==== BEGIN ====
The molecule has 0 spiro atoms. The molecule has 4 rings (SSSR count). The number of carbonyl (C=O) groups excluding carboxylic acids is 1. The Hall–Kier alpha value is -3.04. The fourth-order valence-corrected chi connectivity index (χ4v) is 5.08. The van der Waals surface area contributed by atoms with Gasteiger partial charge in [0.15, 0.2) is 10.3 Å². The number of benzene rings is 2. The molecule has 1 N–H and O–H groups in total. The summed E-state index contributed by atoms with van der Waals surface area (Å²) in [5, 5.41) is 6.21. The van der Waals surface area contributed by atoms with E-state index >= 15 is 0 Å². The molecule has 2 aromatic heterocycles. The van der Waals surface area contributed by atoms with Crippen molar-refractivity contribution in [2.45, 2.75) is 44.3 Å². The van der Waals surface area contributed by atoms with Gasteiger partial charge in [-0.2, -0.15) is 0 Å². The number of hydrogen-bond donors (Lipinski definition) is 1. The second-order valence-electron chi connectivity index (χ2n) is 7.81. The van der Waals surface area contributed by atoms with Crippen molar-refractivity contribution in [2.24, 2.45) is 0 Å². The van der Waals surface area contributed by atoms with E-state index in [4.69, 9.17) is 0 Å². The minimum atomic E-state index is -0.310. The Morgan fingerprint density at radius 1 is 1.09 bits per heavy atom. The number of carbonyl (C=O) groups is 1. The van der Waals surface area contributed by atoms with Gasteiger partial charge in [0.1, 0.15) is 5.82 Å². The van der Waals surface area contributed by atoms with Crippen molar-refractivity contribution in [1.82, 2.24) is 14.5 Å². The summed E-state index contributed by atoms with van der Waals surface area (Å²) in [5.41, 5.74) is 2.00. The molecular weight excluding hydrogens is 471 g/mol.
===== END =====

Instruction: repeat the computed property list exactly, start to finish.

The molecule has 0 spiro atoms. The molecule has 4 rings (SSSR count). The number of carbonyl (C=O) groups excluding carboxylic acids is 1. The Hall–Kier alpha value is -3.04. The fourth-order valence-corrected chi connectivity index (χ4v) is 5.08. The van der Waals surface area contributed by atoms with Gasteiger partial charge in [0.15, 0.2) is 10.3 Å². The number of benzene rings is 2. The molecule has 1 N–H and O–H groups in total. The summed E-state index contributed by atoms with van der Waals surface area (Å²) in [5, 5.41) is 6.21. The van der Waals surface area contributed by atoms with E-state index >= 15 is 0 Å². The molecule has 2 aromatic heterocycles. The van der Waals surface area contributed by atoms with Crippen molar-refractivity contribution in [2.45, 2.75) is 44.3 Å². The van der Waals surface area contributed by atoms with Gasteiger partial charge in [-0.2, -0.15) is 0 Å². The number of hydrogen-bond donors (Lipinski definition) is 1. The second-order valence-electron chi connectivity index (χ2n) is 7.81. The van der Waals surface area contributed by atoms with Crippen molar-refractivity contribution in [2.24, 2.45) is 0 Å². The van der Waals surface area contributed by atoms with E-state index in [4.69, 9.17) is 0 Å². The minimum atomic E-state index is -0.310. The Morgan fingerprint density at radius 1 is 1.09 bits per heavy atom. The number of carbonyl (C=O) groups is 1. The van der Waals surface area contributed by atoms with Gasteiger partial charge in [0.1, 0.15) is 5.82 Å². The van der Waals surface area contributed by atoms with Crippen molar-refractivity contribution in [1.82, 2.24) is 14.5 Å². The summed E-state index contributed by atoms with van der Waals surface area (Å²) in [5.41, 5.74) is 2.00. The molecular weight excluding hydrogens is 471 g/mol.